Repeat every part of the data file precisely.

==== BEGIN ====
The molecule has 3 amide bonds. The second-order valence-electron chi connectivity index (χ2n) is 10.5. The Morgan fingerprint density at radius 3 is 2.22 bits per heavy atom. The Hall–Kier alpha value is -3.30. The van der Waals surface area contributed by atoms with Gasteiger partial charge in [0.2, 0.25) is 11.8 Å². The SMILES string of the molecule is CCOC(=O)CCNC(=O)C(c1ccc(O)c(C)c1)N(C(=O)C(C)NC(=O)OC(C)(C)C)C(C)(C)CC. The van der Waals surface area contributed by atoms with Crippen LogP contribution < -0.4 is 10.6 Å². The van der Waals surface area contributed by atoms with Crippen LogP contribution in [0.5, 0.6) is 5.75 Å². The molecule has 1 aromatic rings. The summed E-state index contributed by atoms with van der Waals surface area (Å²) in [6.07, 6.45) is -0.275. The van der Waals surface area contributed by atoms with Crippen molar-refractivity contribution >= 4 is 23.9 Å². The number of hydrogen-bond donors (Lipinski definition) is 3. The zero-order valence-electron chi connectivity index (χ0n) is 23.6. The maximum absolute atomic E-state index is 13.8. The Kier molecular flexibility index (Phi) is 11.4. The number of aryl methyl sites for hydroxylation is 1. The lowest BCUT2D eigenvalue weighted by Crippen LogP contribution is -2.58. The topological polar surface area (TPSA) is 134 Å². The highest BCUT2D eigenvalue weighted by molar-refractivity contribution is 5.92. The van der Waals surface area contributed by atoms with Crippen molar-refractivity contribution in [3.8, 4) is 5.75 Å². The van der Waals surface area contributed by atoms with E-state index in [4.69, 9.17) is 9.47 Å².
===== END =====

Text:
The molecule has 3 amide bonds. The second-order valence-electron chi connectivity index (χ2n) is 10.5. The Morgan fingerprint density at radius 3 is 2.22 bits per heavy atom. The Hall–Kier alpha value is -3.30. The van der Waals surface area contributed by atoms with Gasteiger partial charge in [0.2, 0.25) is 11.8 Å². The SMILES string of the molecule is CCOC(=O)CCNC(=O)C(c1ccc(O)c(C)c1)N(C(=O)C(C)NC(=O)OC(C)(C)C)C(C)(C)CC. The van der Waals surface area contributed by atoms with Crippen LogP contribution < -0.4 is 10.6 Å². The van der Waals surface area contributed by atoms with Crippen LogP contribution in [0.5, 0.6) is 5.75 Å². The molecule has 1 aromatic rings. The summed E-state index contributed by atoms with van der Waals surface area (Å²) in [6.07, 6.45) is -0.275. The van der Waals surface area contributed by atoms with Crippen molar-refractivity contribution >= 4 is 23.9 Å². The number of hydrogen-bond donors (Lipinski definition) is 3. The zero-order valence-electron chi connectivity index (χ0n) is 23.6. The maximum absolute atomic E-state index is 13.8. The Kier molecular flexibility index (Phi) is 11.4. The number of aryl methyl sites for hydroxylation is 1. The lowest BCUT2D eigenvalue weighted by Crippen LogP contribution is -2.58. The topological polar surface area (TPSA) is 134 Å². The highest BCUT2D eigenvalue weighted by molar-refractivity contribution is 5.92. The van der Waals surface area contributed by atoms with Crippen molar-refractivity contribution in [3.8, 4) is 5.75 Å². The van der Waals surface area contributed by atoms with E-state index in [4.69, 9.17) is 9.47 Å².